Books that will take you from reality

Books that will take you from reality

Although classes will no doubt have all students rushing back and forth to meet deadlines and complete homework, there are some free moments in the chaos. The best way to kick back and relax is to get lost in a good book. Below are a few recommendations to help with the search for the right book to enjoy.

“Eating Animals” — by Jonathan Safran Foer

Foer gives readers an insight into his personal transformation from eating meats to becoming a vegetarian. He also shares research behind animal farms from popular companies like Kentucky Fried Chicken as a part of his investigation of the treatment of animals and meat processing. Foer raises awareness on the morality of eating animals while exploring the steps that our food undertakes at bigger farms and smaller, family owned farms.

This is a fact-filled book that will ask the reader to address the subject of animal rights and push for readers to be knowledgeable of what is happening and going into their food. Through multiple interviews, personal stories and harrowing plans to free animals, Foer creates a nonfiction novel that addresses animal cruelty but also explores the struggle to eat or not eat meat.

“Medea” — originally written by Euripides, translated by Rex Warner

This play is a total of 47 pages with about 10 central characters of this Ancient Greek Myth. The play revolves around the witch named Medea, who is abandoned by her heroic husband, the famous Jason. Medea and her two children will be banished by Jason’s new bride and her father, the king of Corinth. Medea is placed in a tragic situation which only incites the natural evil tendencies within her. Medea is plagued with an internal battle between revenge and depression.

Euripides leads his audience on a dramatic scrutiny of a wronged woman and the lines she’s willing to cross in order to exact her revenge. Filled with murder, satire and magic, this Greek play will enthrall the audience with it’s harrowing story. It is not hard to find blame in each character for their indiscretions but what is right and wrong becomes muddled with trickery and inhumane actions against one another.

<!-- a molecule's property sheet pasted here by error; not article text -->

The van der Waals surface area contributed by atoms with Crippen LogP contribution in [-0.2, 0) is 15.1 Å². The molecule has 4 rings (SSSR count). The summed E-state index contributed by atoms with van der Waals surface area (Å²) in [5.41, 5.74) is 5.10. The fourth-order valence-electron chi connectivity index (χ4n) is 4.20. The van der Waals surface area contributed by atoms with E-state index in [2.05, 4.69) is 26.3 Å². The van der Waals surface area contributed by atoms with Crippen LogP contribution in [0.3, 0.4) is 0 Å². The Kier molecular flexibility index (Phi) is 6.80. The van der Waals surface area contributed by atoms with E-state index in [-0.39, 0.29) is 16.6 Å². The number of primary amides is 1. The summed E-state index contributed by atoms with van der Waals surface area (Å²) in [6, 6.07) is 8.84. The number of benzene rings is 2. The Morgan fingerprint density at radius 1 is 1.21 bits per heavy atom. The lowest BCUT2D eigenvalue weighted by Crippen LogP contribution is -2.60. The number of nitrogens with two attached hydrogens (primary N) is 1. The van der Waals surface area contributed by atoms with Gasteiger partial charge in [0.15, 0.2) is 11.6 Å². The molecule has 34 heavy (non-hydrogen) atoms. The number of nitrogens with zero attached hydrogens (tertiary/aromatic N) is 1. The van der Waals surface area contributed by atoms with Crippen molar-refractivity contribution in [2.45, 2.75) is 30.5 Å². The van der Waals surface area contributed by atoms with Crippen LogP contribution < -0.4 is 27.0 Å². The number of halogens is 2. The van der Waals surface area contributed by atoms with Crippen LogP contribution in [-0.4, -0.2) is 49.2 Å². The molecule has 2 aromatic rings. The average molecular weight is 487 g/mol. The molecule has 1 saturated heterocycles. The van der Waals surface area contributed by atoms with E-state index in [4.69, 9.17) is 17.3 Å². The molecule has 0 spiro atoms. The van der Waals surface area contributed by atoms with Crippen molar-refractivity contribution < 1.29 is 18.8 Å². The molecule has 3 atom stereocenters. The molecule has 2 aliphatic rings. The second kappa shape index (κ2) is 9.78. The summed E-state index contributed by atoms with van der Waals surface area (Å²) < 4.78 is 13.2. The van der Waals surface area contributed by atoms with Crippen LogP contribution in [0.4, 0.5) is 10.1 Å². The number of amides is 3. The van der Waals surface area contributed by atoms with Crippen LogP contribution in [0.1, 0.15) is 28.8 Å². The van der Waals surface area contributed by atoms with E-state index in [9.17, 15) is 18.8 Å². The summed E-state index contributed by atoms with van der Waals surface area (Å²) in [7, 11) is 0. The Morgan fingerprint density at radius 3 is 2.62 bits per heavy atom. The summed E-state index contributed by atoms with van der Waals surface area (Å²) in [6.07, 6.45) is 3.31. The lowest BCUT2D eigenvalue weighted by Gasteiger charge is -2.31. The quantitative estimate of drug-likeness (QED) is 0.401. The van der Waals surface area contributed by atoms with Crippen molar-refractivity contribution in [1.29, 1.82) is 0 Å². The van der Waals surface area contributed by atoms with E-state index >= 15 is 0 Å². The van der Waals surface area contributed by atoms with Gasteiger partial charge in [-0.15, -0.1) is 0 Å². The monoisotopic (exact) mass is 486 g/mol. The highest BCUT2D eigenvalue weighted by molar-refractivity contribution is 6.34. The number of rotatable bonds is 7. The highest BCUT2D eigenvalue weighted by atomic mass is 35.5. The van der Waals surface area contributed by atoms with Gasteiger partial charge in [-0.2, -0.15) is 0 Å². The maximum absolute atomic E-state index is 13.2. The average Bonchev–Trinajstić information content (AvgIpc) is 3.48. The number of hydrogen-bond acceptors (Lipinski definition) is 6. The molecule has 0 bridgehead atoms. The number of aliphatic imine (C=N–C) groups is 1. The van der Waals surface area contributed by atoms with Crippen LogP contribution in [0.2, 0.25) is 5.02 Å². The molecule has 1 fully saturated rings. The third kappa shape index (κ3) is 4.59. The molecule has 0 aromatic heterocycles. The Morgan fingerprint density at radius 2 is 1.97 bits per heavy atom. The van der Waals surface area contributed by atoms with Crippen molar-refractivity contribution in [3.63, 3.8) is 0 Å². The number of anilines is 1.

“The Witch of Portobello” — by Paulo Coelho

Coelho fabricates a tale of a creative woman called Athena after the Greek Goddess of Wisdom. Athena is filled with a restless energy that leads her to travel from her adoptive parents in order to  learn from multiple teachers that challenge her faith and beliefs. The author uses a series of interviews of people who interacted with Athena to tell her story through their varied perspectives. Activities such as dancing and calligraphy are used to concentrate Athena’s energy into a state of serenity that serves as inspiration for others.

This novel explores belief systems such as Catholicism and the gypsy faith in the womanly attributes of the Divine. Coelho constructs characters in such a way that it is hard to believe they are not real. Through attention to detail and traits of alluring, mystical ideals, this novel seeks not to appeal to one’s happiness but to the peace of mind. Readers are swept along with the journey that this brings.

“Everything, Everything”  by Nicola Yoon

Yoon takes readers on a transformative journey through the life of Madeline Whittier, a 17-year-old girl who suffers from a fatal illness that keeps her trapped inside her home. Madeline’s life is shaken from it’s regular routine when a new family moves in next door. She becomes infatuated with the witty, math-driven Olly that pushes her to question the limited life she lives and what qualifies as truly living.

Yoon takes her characters into the complicated world of who knows what is best for you. The novel contains positive, strong female relationships that can be understood by the reader. Negative images of family are also present but the book maintains a consistent encouraging theme as Madeline is faced with relatable problems of relationships, both romantic and familial. Multiple discoveries lead to plot twists that will have a reader hooked within the first chapter.